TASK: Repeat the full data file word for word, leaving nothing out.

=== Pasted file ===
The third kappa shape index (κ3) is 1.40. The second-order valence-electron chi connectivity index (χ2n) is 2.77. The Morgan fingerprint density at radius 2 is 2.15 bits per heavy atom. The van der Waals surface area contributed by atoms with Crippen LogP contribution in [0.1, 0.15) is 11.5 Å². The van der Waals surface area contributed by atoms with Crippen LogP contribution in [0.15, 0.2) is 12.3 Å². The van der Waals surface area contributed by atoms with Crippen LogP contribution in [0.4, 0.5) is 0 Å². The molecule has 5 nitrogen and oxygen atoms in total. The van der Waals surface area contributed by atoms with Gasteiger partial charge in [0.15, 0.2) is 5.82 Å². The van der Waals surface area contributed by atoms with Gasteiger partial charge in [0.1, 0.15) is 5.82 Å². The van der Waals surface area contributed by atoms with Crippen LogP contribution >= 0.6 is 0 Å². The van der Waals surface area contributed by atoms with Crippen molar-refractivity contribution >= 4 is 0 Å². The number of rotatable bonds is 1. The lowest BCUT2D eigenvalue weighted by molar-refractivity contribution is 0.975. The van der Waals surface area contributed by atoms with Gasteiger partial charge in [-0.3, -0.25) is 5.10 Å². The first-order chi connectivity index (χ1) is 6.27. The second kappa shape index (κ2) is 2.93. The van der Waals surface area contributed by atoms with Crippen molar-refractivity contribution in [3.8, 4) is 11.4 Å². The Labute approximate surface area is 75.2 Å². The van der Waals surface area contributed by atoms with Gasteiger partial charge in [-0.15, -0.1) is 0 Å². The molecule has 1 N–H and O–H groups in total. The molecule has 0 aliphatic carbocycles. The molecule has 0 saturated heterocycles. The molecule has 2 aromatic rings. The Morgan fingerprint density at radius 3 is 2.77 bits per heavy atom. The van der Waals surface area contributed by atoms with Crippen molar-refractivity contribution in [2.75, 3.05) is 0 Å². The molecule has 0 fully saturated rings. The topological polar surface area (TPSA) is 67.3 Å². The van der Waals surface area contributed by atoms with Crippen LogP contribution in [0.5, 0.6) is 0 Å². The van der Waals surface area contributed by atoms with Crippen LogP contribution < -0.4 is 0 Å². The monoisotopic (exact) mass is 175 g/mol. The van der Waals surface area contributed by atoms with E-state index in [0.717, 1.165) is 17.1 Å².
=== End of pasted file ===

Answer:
The third kappa shape index (κ3) is 1.40. The second-order valence-electron chi connectivity index (χ2n) is 2.77. The Morgan fingerprint density at radius 2 is 2.15 bits per heavy atom. The van der Waals surface area contributed by atoms with Crippen LogP contribution in [0.1, 0.15) is 11.5 Å². The van der Waals surface area contributed by atoms with Crippen LogP contribution in [0.15, 0.2) is 12.3 Å². The van der Waals surface area contributed by atoms with Crippen LogP contribution in [0.4, 0.5) is 0 Å². The molecule has 5 nitrogen and oxygen atoms in total. The van der Waals surface area contributed by atoms with Gasteiger partial charge in [0.15, 0.2) is 5.82 Å². The van der Waals surface area contributed by atoms with Gasteiger partial charge in [0.1, 0.15) is 5.82 Å². The van der Waals surface area contributed by atoms with Crippen LogP contribution >= 0.6 is 0 Å². The van der Waals surface area contributed by atoms with Crippen molar-refractivity contribution >= 4 is 0 Å². The number of rotatable bonds is 1. The lowest BCUT2D eigenvalue weighted by molar-refractivity contribution is 0.975. The van der Waals surface area contributed by atoms with Gasteiger partial charge in [-0.3, -0.25) is 5.10 Å². The first-order chi connectivity index (χ1) is 6.27. The second kappa shape index (κ2) is 2.93. The van der Waals surface area contributed by atoms with Crippen molar-refractivity contribution in [3.8, 4) is 11.4 Å². The Labute approximate surface area is 75.2 Å². The van der Waals surface area contributed by atoms with Gasteiger partial charge in [-0.15, -0.1) is 0 Å². The molecule has 1 N–H and O–H groups in total. The molecule has 0 aliphatic carbocycles. The molecule has 0 saturated heterocycles. The molecule has 2 aromatic rings. The Morgan fingerprint density at radius 3 is 2.77 bits per heavy atom. The van der Waals surface area contributed by atoms with Crippen molar-refractivity contribution in [2.75, 3.05) is 0 Å². The molecule has 0 fully saturated rings. The topological polar surface area (TPSA) is 67.3 Å². The van der Waals surface area contributed by atoms with Crippen LogP contribution in [0.5, 0.6) is 0 Å². The van der Waals surface area contributed by atoms with Crippen LogP contribution < -0.4 is 0 Å². The monoisotopic (exact) mass is 175 g/mol. The van der Waals surface area contributed by atoms with E-state index in [0.717, 1.165) is 17.1 Å².